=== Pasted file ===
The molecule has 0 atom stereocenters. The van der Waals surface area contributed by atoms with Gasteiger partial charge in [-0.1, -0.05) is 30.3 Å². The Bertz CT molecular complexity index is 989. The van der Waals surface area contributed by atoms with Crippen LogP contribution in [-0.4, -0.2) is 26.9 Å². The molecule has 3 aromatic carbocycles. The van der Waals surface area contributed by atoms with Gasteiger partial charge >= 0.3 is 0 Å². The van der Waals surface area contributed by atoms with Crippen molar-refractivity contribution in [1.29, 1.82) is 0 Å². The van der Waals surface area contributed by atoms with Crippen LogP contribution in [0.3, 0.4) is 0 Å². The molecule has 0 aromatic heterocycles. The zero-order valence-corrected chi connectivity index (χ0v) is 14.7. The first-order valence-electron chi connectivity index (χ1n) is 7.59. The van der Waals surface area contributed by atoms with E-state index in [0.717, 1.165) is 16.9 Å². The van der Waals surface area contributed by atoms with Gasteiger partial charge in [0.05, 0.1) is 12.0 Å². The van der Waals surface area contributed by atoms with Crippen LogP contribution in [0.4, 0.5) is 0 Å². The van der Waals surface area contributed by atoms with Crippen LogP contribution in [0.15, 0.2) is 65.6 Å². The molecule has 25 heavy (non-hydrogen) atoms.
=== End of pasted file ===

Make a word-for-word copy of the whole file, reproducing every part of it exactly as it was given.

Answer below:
The molecule has 0 atom stereocenters. The van der Waals surface area contributed by atoms with Gasteiger partial charge in [-0.1, -0.05) is 30.3 Å². The Bertz CT molecular complexity index is 989. The van der Waals surface area contributed by atoms with Crippen LogP contribution in [-0.4, -0.2) is 26.9 Å². The molecule has 3 aromatic carbocycles. The van der Waals surface area contributed by atoms with Gasteiger partial charge >= 0.3 is 0 Å². The van der Waals surface area contributed by atoms with Crippen molar-refractivity contribution in [1.29, 1.82) is 0 Å². The van der Waals surface area contributed by atoms with Crippen LogP contribution in [0.3, 0.4) is 0 Å². The molecule has 0 aromatic heterocycles. The zero-order valence-corrected chi connectivity index (χ0v) is 14.7. The first-order valence-electron chi connectivity index (χ1n) is 7.59. The van der Waals surface area contributed by atoms with E-state index in [0.717, 1.165) is 16.9 Å². The van der Waals surface area contributed by atoms with Gasteiger partial charge in [0.05, 0.1) is 12.0 Å². The van der Waals surface area contributed by atoms with Crippen LogP contribution in [0.4, 0.5) is 0 Å². The van der Waals surface area contributed by atoms with Crippen LogP contribution in [0.15, 0.2) is 65.6 Å². The molecule has 25 heavy (non-hydrogen) atoms.